A 'Consumer Data Rights' law, planned for 2018, will give Australian consumers access to their data being held by telecommunications and energy companies, and banks.
The consumer rights legislation will eventually span all sectors, however the Government is starting with banking, utilities, and telecommunications companies.
Under the new law, telco's will have to supply consumers with their usage data so they can understand their actual consumption levels and better identify the best plan for them.
Energy providers will similarly be required to provide "standard, comparable, easy-to-read digital information that third parties can readily access."
Energy providers have been in the government's sights for open data for some time, and agreed in August to to send letters to customers before Christmas explaining how they could save money on their bills.
Banks will be required to share the data they hold on a customer. The Treasury is currently undertaking a review into how the scheme will operate and is due to deliver its report before the end of the year.
"Too difficult to switch" says Minister
Announcing that the legislation would be introduced in 2018, Assistant Minister for Digital Transformation, Angus Taylor, said it is currently too difficult for consumers to access their data records.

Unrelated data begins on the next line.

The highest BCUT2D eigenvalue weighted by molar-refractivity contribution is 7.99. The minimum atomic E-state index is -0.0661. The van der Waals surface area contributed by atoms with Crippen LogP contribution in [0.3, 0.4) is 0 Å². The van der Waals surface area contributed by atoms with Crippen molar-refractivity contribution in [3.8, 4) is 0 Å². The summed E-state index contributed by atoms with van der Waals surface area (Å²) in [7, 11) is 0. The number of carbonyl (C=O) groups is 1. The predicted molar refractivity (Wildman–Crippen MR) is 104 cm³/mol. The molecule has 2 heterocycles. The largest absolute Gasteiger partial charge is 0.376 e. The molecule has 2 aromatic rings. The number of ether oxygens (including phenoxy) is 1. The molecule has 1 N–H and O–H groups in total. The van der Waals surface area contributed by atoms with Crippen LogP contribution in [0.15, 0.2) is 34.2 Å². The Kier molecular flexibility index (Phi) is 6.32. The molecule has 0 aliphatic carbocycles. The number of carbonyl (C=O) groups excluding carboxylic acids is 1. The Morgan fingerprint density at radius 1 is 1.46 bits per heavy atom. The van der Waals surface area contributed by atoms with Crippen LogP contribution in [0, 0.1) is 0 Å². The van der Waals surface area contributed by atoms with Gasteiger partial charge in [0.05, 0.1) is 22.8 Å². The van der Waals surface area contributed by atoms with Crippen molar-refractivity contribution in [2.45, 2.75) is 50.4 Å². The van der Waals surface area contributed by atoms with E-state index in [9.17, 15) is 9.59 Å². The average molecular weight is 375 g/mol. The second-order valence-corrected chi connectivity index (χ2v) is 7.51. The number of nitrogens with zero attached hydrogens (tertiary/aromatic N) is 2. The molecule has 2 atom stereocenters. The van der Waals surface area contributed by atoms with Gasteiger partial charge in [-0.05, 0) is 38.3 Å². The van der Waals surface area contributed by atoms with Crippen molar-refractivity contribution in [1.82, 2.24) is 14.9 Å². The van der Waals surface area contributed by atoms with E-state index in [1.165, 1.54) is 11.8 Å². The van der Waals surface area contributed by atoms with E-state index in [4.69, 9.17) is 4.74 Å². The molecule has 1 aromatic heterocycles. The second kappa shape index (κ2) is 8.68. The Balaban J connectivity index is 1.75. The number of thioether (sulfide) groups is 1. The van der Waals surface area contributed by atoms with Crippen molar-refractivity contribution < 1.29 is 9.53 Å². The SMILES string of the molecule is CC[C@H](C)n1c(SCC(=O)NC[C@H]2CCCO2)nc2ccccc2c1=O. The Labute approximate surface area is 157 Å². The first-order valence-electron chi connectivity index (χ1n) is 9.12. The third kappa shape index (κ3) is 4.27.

“Australians have been missing out because it’s too hard to switch to something better. You may be able to access your recent banking transactions, or compare this quarter’s energy bill to the last, but it sure isn’t quick or easy to work out if you can get a better deal elsewhere."
"It won’t be far down the track when you can simply tap your smartphone to switch from one bank to another, to a cheaper internet plan, or between energy companies. Government is lifting the lid on competition in consumer services and technology is the enabler."
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